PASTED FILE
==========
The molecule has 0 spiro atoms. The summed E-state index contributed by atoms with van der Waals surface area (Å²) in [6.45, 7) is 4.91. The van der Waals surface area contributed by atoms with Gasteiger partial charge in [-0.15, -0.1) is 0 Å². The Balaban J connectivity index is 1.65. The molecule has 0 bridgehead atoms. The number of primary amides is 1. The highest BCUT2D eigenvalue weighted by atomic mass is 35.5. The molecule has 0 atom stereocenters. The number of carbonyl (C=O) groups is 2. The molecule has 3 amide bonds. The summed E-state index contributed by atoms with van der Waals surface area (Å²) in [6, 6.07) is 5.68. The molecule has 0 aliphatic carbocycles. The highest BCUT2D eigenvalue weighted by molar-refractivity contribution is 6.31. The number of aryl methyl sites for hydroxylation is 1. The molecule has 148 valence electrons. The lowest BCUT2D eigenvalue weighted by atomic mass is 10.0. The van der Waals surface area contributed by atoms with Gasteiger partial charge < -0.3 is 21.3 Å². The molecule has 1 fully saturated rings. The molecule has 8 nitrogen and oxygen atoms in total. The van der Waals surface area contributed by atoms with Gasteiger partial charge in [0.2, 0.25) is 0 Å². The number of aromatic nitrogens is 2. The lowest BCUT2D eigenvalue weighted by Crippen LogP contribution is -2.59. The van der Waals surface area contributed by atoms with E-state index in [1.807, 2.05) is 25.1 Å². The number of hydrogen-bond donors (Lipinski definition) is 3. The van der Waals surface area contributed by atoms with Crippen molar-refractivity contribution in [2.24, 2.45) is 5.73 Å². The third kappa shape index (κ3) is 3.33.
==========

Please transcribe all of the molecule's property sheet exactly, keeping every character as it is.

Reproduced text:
The molecule has 0 spiro atoms. The summed E-state index contributed by atoms with van der Waals surface area (Å²) in [6.45, 7) is 4.91. The van der Waals surface area contributed by atoms with Gasteiger partial charge in [-0.15, -0.1) is 0 Å². The Balaban J connectivity index is 1.65. The molecule has 0 bridgehead atoms. The number of primary amides is 1. The highest BCUT2D eigenvalue weighted by atomic mass is 35.5. The molecule has 0 atom stereocenters. The number of carbonyl (C=O) groups is 2. The molecule has 3 amide bonds. The summed E-state index contributed by atoms with van der Waals surface area (Å²) in [6, 6.07) is 5.68. The molecule has 0 aliphatic carbocycles. The highest BCUT2D eigenvalue weighted by molar-refractivity contribution is 6.31. The number of aryl methyl sites for hydroxylation is 1. The molecule has 148 valence electrons. The lowest BCUT2D eigenvalue weighted by atomic mass is 10.0. The van der Waals surface area contributed by atoms with Gasteiger partial charge < -0.3 is 21.3 Å². The molecule has 1 fully saturated rings. The molecule has 8 nitrogen and oxygen atoms in total. The van der Waals surface area contributed by atoms with Gasteiger partial charge in [0.2, 0.25) is 0 Å². The number of aromatic nitrogens is 2. The lowest BCUT2D eigenvalue weighted by Crippen LogP contribution is -2.59. The van der Waals surface area contributed by atoms with E-state index in [1.807, 2.05) is 25.1 Å². The number of hydrogen-bond donors (Lipinski definition) is 3. The van der Waals surface area contributed by atoms with Crippen molar-refractivity contribution in [2.24, 2.45) is 5.73 Å². The third kappa shape index (κ3) is 3.33.